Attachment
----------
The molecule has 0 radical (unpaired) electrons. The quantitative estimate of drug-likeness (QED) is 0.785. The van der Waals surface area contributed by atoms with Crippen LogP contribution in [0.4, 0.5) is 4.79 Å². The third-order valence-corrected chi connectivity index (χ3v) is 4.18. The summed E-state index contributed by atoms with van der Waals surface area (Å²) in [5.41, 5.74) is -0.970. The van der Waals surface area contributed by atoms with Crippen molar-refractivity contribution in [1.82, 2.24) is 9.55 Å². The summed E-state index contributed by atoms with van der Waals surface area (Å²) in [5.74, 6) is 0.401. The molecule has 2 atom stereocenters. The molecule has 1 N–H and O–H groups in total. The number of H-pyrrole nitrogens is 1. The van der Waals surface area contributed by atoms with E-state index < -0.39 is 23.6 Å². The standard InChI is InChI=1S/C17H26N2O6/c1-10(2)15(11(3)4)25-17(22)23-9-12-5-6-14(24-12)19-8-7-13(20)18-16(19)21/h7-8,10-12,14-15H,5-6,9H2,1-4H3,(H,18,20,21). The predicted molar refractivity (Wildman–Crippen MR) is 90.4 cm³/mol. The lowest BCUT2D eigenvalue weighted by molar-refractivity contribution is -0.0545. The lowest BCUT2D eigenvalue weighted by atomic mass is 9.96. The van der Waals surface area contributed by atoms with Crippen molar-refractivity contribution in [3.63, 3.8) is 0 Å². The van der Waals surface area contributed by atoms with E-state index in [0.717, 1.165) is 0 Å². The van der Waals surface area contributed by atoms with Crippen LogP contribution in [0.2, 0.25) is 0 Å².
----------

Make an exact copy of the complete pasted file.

The molecule has 0 radical (unpaired) electrons. The quantitative estimate of drug-likeness (QED) is 0.785. The van der Waals surface area contributed by atoms with Crippen LogP contribution in [0.4, 0.5) is 4.79 Å². The third-order valence-corrected chi connectivity index (χ3v) is 4.18. The summed E-state index contributed by atoms with van der Waals surface area (Å²) in [5.41, 5.74) is -0.970. The van der Waals surface area contributed by atoms with Crippen molar-refractivity contribution in [1.82, 2.24) is 9.55 Å². The summed E-state index contributed by atoms with van der Waals surface area (Å²) in [5.74, 6) is 0.401. The molecule has 2 atom stereocenters. The molecule has 1 N–H and O–H groups in total. The number of H-pyrrole nitrogens is 1. The van der Waals surface area contributed by atoms with E-state index < -0.39 is 23.6 Å². The standard InChI is InChI=1S/C17H26N2O6/c1-10(2)15(11(3)4)25-17(22)23-9-12-5-6-14(24-12)19-8-7-13(20)18-16(19)21/h7-8,10-12,14-15H,5-6,9H2,1-4H3,(H,18,20,21). The predicted molar refractivity (Wildman–Crippen MR) is 90.4 cm³/mol. The lowest BCUT2D eigenvalue weighted by molar-refractivity contribution is -0.0545. The lowest BCUT2D eigenvalue weighted by atomic mass is 9.96. The van der Waals surface area contributed by atoms with Crippen molar-refractivity contribution in [3.63, 3.8) is 0 Å². The van der Waals surface area contributed by atoms with E-state index in [0.717, 1.165) is 0 Å². The van der Waals surface area contributed by atoms with Crippen LogP contribution in [0.2, 0.25) is 0 Å².